Disney tech touches you all over
An immersive tactile technology will enhance virtual reality experiences, providing users with sensations as subtle as a finger being drawn against the skin or as abrasive as the jolt of a collision. The Surround Haptics solution was developed by Disney Research and Carnegie Mellon University in Pittsburgh, USA and presented at the Emerging Technology Exhibition, SIGGRAPH 2011.
The technology, presented at the international conference on computer graphics and interactive techniques in Vancouver, is based on rigorous psychophysical experiments and new models of tactile perception.
The demonstration focused on enhancing a high-intensity driving simulator game in collaboration with Disney's Black Rock Studio. Players were seated in a chair that was fitted with inexpensive vibrating actuators. The Surround Haptics enabled them to feel road imperfections and objects falling on the car, sense skidding, braking and acceleration, and experience ripples of sensation when cars collided or jumped and landed.
"Although we have only implemented Surround Haptics with a gaming chair to date, the technology can be easily embedded into clothing, gloves, sports equipment and mobile computing devices," said Ivan Poupyrev, senior research scientist at DRP, who invented and developed Surround Haptics with colleague Ali Israr. "This technology has the capability of enhancing the perception of flying or falling, of shrinking or growing, of feeling bugs creeping on your skin. The possibilities are endless."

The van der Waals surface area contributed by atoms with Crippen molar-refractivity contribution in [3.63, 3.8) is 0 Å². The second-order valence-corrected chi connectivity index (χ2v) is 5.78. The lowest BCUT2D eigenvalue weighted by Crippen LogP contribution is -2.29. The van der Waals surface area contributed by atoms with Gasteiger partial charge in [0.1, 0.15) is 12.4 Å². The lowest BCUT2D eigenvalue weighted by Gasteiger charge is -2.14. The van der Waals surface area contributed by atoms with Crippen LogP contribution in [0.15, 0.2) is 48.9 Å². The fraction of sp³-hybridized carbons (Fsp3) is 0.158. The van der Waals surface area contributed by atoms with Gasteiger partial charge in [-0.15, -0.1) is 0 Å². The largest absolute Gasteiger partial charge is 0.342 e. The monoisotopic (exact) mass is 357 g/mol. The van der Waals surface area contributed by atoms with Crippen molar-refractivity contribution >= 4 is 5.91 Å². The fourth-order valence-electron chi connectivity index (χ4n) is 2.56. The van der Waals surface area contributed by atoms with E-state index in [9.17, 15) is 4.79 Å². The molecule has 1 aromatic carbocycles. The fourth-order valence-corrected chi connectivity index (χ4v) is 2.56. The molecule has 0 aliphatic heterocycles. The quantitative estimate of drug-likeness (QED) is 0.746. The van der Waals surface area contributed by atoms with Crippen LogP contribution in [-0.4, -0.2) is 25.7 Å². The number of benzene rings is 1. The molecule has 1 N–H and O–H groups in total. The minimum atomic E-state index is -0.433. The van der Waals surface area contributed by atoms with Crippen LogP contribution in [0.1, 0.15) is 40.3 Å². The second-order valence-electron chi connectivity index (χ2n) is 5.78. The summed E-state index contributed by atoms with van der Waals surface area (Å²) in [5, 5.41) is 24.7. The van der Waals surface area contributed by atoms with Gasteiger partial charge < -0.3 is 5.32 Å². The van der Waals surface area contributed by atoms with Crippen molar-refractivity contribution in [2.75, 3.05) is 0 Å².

The DRP researchers designed an algorithm for controlling an array of vibrating actuators in such a way as to create "virtual actuators" anywhere within the grid of actuators. A virtual actuator, Poupyrev said, can be created between any two physical actuators; the user has the illusion of feeling only the virtual actuator.
As a result, users don't feel the general buzzing or pulsing typical of most haptic devices today, but can feel discrete, continuous motions such as a finger tracing a pattern on skin.
The phenomenon of phantom sensations created by actuators has been known for more than 50 years, but its use in tactile displays has been limited because of an incomplete understanding of control mechanisms. DRP researchers were able to develop their control algorithm by systematically measuring users' ability to feel physical actuators vs. virtual actuators under a variety of stimulation levels. They then developed control models that were validated by further psychophysical experiments.
The researchers suggest that in addition to enhancing user experiences with interactive games, movies and music, Surround Haptics' underlying technology could provide new tactile means of communication for the blind, emergency workers, vehicle operators, athletes and others.